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Table of Contents > Drug > Hydroxyzine Print

Hydroxyzine

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Notes
Related terms
Uses
Dosing
Safety
Author information

Notes

    Related terms
    • U.S. Brand Names: Vistaril®
    • Canadian Brand Names: Apo-Hydroxyzine®;Atarax®;Hydroxyzine Hydrochloride Injection, USP;Novo-Hydroxyzin;Nu-Hydroxyzine;PMS-Hydroxyzine;Riva-Hydroxyzine
    • Mexican Brand Names: Atarax
    • Pharmacologic Category: Antiemetic;Histamine H1 Antagonist;Histamine H1 Antagonist, First Generation;Piperazine Derivative

    Uses
    • It is used to relieve allergy symptoms.
    • It is used to treat anxiety.
    • It is used to treat nausea and vomiting.
    • Hydroxyzine blocks the allergic reaction by minimizing or preventing the body's reaction to the allergen.
    • It calms the brain.
    • It affects the vomiting center in the brain.

    Dosing

    How to take

    • Oral:
    • Take with or without food. Take with food if it causes an upset stomach.
    • A liquid (suspension, syrup) is available if you cannot swallow pills. Shake suspension well before use.
    • Those who have feeding tubes can also use the liquid. Flush the feeding tube before and after this drug is given.
    • Injection:
    • It is given as a shot into a muscle.

    Missed Dose

    • Take a missed dose as soon as you think about it.
    • If it is close to time for the next dose, skip the missed dose and return to your normal time.
    • Do not take two doses or extra doses.
    • Many times this drug is taken on an as needed basis.

    Storage

    • Oral:
    • Store at room temperature.
    • Protect from light.
    • Protect capsules and tablets from moisture. Do not store in a bathroom or kitchen.
    • Injection:
    • This drug will be given to you in a healthcare setting. You will not store it at home.

    Safety



    Avoid

    • If you have an allergy to hydroxyzine or any other part of this drug.
    • Tell healthcare provider if you are allergic to any drugs. Make sure to tell about the allergy and what signs you had. This includes telling about rash; hives; itching; shortness of breath; wheezing; cough; swelling of face, lips, tongue, or throat; or any other signs involved.
    • If you are less than 12 weeks pregnant.

    Precautions

    • If you are 65 or older, use this drug with caution. You could have more side effects.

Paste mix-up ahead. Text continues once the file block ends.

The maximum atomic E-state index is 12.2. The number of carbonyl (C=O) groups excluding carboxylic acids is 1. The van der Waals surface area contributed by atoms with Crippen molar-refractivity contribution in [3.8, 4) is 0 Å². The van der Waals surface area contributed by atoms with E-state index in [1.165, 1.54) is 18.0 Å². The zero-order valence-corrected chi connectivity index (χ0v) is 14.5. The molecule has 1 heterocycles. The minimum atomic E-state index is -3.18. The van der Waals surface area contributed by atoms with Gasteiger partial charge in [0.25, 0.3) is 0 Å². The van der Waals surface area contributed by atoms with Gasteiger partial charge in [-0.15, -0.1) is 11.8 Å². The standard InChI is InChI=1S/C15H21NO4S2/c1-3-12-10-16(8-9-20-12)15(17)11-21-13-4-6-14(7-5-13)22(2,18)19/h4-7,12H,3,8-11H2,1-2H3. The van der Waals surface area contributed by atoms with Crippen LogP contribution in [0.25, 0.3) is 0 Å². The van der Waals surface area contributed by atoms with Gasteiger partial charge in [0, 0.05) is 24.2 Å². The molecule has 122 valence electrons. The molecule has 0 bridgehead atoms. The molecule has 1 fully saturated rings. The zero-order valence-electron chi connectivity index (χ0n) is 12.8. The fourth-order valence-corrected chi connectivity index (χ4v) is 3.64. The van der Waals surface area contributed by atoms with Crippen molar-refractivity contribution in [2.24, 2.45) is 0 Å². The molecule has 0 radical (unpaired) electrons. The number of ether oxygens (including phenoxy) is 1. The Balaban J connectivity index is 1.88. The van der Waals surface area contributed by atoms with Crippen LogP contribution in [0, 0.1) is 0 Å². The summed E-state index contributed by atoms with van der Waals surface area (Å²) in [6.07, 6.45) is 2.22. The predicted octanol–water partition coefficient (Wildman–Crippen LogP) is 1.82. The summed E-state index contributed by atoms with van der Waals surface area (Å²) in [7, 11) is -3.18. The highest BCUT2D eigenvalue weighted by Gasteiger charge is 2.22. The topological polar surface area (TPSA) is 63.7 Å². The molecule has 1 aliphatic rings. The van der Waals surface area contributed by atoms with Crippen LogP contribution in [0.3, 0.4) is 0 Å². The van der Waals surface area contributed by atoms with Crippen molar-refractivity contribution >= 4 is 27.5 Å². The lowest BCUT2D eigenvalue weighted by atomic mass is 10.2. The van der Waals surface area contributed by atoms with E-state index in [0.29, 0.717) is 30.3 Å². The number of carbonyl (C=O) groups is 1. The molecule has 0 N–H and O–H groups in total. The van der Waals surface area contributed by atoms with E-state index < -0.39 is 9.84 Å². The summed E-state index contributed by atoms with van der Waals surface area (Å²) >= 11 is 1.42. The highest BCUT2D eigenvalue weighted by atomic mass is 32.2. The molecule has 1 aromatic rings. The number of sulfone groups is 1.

• Check drugs with healthcare provider. This drug may not mix well with other drugs.
    • You may not be alert. Avoid driving, doing other tasks or activities until you see how this drug affects you.
    • Avoid alcohol (includes wine, beer, and liquor) or other drugs and natural products that slow your actions and reactions.
    • Tell healthcare provider if you are breast-feeding.

    Side Effects

    • Feeling lightheaded, sleepy, having blurred vision, or a change in thinking clearly. Avoid driving, doing other tasks or activities that require you to be alert or have clear vision until you see how this drug affects you.
    • Feeling dizzy. Rise slowly over several minutes from sitting or lying position. Be careful climbing.
    • Dry mouth. Frequent mouth care, sucking hard, sugar-free candy, or chewing sugar-free gum may help.
    • Headache.

    Monitoring

    • Change in health problem being treated. Is it better, worse, or about the same?
    • Dry mouth may cause an increase in cavities. Take good care of your teeth. See a dentist regularly.

    Contact a healthcare provider

    • If you suspect an overdose, call your local poison control center or ER right away.
    • Signs of a very bad reaction to the drug. These include wheezing; chest tightness; fever; itching; bad cough; blue skin color; fits; or swelling of face, lips, tongue, or throat.
    • Unable to pass urine.
    • Big change in thinking clearly and logically.
    • Big change in balance.
    • Feeling extremely tired or weak.
    • Very nervous and excitable.
    • Any rash.
    • Health problem is not better or you are feeling worse.

    General Statements

    • If you have a very bad allergy, wear allergy ID at all times.
    • Do not share your drugs with others and do not take anyone else's drugs.
    • Keep all drugs out of the reach of children and pets.
    • Most drugs can be thrown away in household trash after mixing with coffee grounds or kitty litter and sealing in a plastic bag.
    • In Canada return any unused drugs back to the pharmacy. Also, visit http://www.hc-sc.gc.ca/hl-vs/iyh-vsv/med/disposal-defaire-eng.php#th for more facts about the right way to get rid of unused drugs.
    • Keep a list of all your drugs (prescription, natural products, supplements, vitamins, OTC) with you. Give this list to healthcare provider (doctor, nurse, nurse practitioner, pharmacist, physician assistant).
    • Call your doctor for health help about side effects. You may also call the FDA at 1-800-FDA-1088 or in Canada to Health Canada's Canada Vigilance Program at 1-866-234-2345.
    • Talk with healthcare provider before starting any new drug, including OTC, natural products, or vitamins.

    Author information
    • Copyright © 1978-2010 Lexi-Comp Inc. All rights reserved.

    Copyright © 2011 Natural Standard (www.naturalstandard.com)


    The information in this monograph is intended for informational purposes only, and is meant to help users better understand health concerns. Information is based on review of scientific research data, historical practice patterns, and clinical experience. This information should not be interpreted as specific medical advice. Users should consult with a qualified healthcare provider for specific questions regarding therapies, diagnosis and/or health conditions, prior to making therapeutic decisions.

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